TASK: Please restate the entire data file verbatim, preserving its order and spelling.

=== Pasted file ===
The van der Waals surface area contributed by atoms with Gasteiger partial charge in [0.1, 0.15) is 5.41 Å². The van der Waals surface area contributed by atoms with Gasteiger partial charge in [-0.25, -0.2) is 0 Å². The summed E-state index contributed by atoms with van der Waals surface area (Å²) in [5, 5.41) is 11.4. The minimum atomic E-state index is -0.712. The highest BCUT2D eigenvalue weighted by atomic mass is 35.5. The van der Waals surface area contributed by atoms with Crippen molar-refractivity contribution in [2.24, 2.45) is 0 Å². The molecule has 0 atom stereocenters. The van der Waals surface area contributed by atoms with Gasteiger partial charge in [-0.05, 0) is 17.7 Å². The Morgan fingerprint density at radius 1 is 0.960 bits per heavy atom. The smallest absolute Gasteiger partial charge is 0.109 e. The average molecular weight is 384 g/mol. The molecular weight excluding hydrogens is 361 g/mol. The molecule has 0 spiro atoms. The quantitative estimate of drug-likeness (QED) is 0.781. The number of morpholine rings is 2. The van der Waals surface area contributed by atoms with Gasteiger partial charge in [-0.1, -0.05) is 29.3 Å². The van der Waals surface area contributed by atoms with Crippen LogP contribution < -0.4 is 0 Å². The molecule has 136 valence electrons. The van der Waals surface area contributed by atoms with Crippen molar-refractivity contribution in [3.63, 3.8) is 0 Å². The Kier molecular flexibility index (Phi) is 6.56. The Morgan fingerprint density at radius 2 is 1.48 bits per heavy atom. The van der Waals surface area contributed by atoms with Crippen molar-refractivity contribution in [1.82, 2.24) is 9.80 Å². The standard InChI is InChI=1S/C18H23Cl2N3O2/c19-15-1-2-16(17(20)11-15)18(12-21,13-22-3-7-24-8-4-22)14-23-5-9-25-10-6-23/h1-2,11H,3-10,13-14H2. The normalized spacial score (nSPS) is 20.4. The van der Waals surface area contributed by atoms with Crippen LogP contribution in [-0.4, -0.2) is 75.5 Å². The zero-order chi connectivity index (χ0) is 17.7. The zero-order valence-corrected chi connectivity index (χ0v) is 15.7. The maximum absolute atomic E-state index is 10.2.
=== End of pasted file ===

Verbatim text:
The van der Waals surface area contributed by atoms with Gasteiger partial charge in [0.1, 0.15) is 5.41 Å². The van der Waals surface area contributed by atoms with Gasteiger partial charge in [-0.25, -0.2) is 0 Å². The summed E-state index contributed by atoms with van der Waals surface area (Å²) in [5, 5.41) is 11.4. The minimum atomic E-state index is -0.712. The highest BCUT2D eigenvalue weighted by atomic mass is 35.5. The van der Waals surface area contributed by atoms with Crippen molar-refractivity contribution in [2.24, 2.45) is 0 Å². The molecule has 0 atom stereocenters. The van der Waals surface area contributed by atoms with Gasteiger partial charge in [-0.05, 0) is 17.7 Å². The Morgan fingerprint density at radius 1 is 0.960 bits per heavy atom. The smallest absolute Gasteiger partial charge is 0.109 e. The average molecular weight is 384 g/mol. The molecular weight excluding hydrogens is 361 g/mol. The molecule has 0 spiro atoms. The quantitative estimate of drug-likeness (QED) is 0.781. The number of morpholine rings is 2. The van der Waals surface area contributed by atoms with Gasteiger partial charge in [-0.1, -0.05) is 29.3 Å². The van der Waals surface area contributed by atoms with Crippen LogP contribution < -0.4 is 0 Å². The molecule has 136 valence electrons. The van der Waals surface area contributed by atoms with Crippen molar-refractivity contribution in [3.63, 3.8) is 0 Å². The Kier molecular flexibility index (Phi) is 6.56. The Morgan fingerprint density at radius 2 is 1.48 bits per heavy atom. The van der Waals surface area contributed by atoms with Crippen molar-refractivity contribution in [1.82, 2.24) is 9.80 Å². The standard InChI is InChI=1S/C18H23Cl2N3O2/c19-15-1-2-16(17(20)11-15)18(12-21,13-22-3-7-24-8-4-22)14-23-5-9-25-10-6-23/h1-2,11H,3-10,13-14H2. The normalized spacial score (nSPS) is 20.4. The van der Waals surface area contributed by atoms with Crippen LogP contribution in [-0.4, -0.2) is 75.5 Å². The zero-order chi connectivity index (χ0) is 17.7. The zero-order valence-corrected chi connectivity index (χ0v) is 15.7. The maximum absolute atomic E-state index is 10.2.